• Irene Wallis

A new blog for the New Year

Updated: Feb 3

Welcome to the shiny new Cubic Earth blog, where spheres are cubes to reduce computational complexity and bits of Python roam free.

Kia ora tātou — greetings to all

Ko Pirongia te maunga — Pirongia is the mountain

Ko Waipa te awa — Waipa is the river

Nō Te Awamutu, Aotearoa ahau — I am from Te Awamutu, New Zealand

Ko Wallis tōku whānau — Wallis is my family

Ko Irene tōku ingoa — my name is Irene

I’m an independent consultant to the geothermal industry and researcher. I specialise in structural geology and geomechanics for high-temperature geothermal reservoirs, conceptual model development and well targeting, and the geoscience components of drilling and testing programs. This means that I love data, and all the challenges associated with turning data into insight.

I’m passionate the role renewable energy will play in protecting our collective future, so I devote time to developing tools and technology that will drive resource science innovation and support sustainable geothermal development—where that term ‘sustainable’ must apply to the environment, the communities, and the companies who are investing in exploration and development. In tech, innovation in open source projects is outpacing the well-financed projects behind the corporate gates. While acknowledging the realities of the commercial world, I believe that innovation in geothermal resource science could similarly benefit from an open-source and open data approach. This is the motivation behind my blog.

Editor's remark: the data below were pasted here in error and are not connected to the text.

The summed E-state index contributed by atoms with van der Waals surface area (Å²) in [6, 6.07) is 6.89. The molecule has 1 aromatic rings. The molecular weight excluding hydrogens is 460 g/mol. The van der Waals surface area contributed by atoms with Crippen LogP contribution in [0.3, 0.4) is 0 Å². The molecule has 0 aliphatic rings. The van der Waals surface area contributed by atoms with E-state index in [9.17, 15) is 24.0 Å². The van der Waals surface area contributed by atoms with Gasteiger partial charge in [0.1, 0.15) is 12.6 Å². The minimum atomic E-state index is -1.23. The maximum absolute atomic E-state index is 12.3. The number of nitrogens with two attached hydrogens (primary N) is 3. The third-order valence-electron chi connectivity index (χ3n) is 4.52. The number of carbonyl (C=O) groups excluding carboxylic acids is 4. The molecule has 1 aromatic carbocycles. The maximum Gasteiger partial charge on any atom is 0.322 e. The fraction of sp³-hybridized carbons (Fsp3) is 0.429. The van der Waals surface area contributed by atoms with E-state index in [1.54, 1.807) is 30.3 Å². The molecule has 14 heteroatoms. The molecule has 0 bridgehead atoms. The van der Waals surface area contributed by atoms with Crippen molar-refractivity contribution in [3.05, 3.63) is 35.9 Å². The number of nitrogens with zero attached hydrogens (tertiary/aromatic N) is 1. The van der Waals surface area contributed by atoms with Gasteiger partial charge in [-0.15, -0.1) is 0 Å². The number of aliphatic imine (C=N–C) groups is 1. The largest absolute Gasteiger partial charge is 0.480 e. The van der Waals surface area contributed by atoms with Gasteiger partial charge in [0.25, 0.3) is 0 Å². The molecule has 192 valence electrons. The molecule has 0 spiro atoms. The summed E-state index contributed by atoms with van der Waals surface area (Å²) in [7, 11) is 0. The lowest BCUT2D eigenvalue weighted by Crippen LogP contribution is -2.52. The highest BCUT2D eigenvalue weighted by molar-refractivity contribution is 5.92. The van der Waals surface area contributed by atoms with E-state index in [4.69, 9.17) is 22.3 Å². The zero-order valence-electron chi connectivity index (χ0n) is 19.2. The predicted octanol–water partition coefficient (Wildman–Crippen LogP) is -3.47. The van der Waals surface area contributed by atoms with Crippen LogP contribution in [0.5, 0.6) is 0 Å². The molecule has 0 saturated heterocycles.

In this blog series you’ll find tips, ticks and tutorials, as well as interesting projects that I’m working on. Python tools profiled here will be open source and therefore available to download either from my GitHub or from whomever developed them. Get in touch if you would like to collaborate or contribute, or if you have a geothermal dataset that can be made open.

Let’s get into it!

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